After waiting a few more weeks, I located a non-stop flight to Anchorage for about $360 each. That meant we ended up paying $620 each for the round-trip. Not too bad!
Don’t forget to factor in baggage costs. Most airlines going to Anchorage require a $20 or $25 checked bag fee.
UPDATE: Airline fares have gone down quite a bit since I first published this article. These days, you can find roundtrip flights to Anchorage from many large cities in the U.S. for less than $500 total. Especially in May and June! Things get a bit more expensive in July and August.
Moneybags ($2600): You can pay a ton of you randomly book your flight without studying and holding out for a good deal.
Average Joe ($2000): Purchase when you find a decent fare for the dates you want to visit. A $1000 round-trip is about average.
Cheapskate ($1100): Check airfares daily, pounce when they are most affordable. Choose your dates of travel based on which days are the cheapest to fly. You may be able to find something for around $600 round-trip, as we did, if you get lucky. Try to get an airline with no checked bag fee.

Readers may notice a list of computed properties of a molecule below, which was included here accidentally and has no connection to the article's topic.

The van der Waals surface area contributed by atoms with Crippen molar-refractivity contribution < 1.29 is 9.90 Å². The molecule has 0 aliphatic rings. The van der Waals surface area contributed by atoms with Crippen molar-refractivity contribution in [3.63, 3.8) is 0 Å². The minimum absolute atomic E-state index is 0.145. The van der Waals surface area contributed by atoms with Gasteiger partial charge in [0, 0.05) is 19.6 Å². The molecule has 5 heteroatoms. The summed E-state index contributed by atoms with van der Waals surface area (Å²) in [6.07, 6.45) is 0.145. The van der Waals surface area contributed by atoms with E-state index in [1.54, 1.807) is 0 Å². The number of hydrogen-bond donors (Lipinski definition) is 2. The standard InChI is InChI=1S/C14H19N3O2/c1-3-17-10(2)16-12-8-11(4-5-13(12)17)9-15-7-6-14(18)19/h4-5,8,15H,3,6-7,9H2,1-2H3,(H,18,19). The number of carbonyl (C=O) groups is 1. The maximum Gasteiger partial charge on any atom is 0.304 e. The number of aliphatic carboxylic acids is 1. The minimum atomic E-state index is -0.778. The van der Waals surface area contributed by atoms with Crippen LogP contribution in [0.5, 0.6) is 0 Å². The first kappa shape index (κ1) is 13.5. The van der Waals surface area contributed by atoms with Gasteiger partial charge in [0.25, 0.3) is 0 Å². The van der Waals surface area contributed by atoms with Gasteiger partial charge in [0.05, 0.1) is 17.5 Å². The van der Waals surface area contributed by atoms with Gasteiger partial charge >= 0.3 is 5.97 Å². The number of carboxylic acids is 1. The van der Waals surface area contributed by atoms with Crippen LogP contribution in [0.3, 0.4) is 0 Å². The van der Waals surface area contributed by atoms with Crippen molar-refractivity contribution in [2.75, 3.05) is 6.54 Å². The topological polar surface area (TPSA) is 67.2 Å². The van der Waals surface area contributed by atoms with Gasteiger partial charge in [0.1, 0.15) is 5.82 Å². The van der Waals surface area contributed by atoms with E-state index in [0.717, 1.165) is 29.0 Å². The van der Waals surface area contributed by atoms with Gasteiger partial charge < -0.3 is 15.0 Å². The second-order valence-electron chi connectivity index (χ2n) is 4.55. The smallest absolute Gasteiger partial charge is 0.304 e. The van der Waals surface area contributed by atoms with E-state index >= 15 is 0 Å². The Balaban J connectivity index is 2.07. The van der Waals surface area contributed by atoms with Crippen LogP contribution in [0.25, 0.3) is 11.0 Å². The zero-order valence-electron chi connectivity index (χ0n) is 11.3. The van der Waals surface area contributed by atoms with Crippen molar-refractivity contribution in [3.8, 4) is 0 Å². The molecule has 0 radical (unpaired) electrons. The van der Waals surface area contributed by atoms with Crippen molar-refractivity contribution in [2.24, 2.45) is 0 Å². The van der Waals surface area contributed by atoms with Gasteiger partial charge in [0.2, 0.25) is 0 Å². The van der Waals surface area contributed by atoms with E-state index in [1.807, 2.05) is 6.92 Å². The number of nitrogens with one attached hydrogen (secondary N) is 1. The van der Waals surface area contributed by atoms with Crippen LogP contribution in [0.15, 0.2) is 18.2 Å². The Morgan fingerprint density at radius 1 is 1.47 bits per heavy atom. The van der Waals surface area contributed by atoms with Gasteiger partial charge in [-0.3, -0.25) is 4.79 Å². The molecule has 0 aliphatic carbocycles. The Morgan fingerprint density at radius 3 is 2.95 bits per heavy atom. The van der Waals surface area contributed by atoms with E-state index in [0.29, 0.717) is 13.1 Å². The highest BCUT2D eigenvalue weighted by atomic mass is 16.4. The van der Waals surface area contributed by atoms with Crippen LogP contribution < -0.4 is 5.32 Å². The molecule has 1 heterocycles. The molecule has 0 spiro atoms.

We spent: $1285 ($620 each for airfare plus $45 for checked bags).
If you’re truly trying to do Alaska on a budget, lodging is one area in which to save a bundle. Campgrounds in the $25 range exist all over the state, so if you’re willing to sleep in a tent, you can sleep for cheap. Anchorage, Fairbanks, and Talkeetna also have hostels, while luxury lodges can be found across the state as well.
These days, I always use booking.com to find cheap lodging, because in my view they do the best job of compiling current prices from hotels, hostels, and B&Bs. Click to search booking.com for your Alaska travel dates.
Moneybags ($1000): Luxury lodges all the way! You can easily drop more than $100 per day in housing in the summer.
Average Joe ($400): Staying in basic motels and a couple campgrounds can keep things affordable.
Cheapskate ($100): Couchsurf for free in the big cities. Sleep in your tent in cheap campgrounds everywhere else. Many hostels even rent tent space in the yard outside for less than the cost of a dorm bed.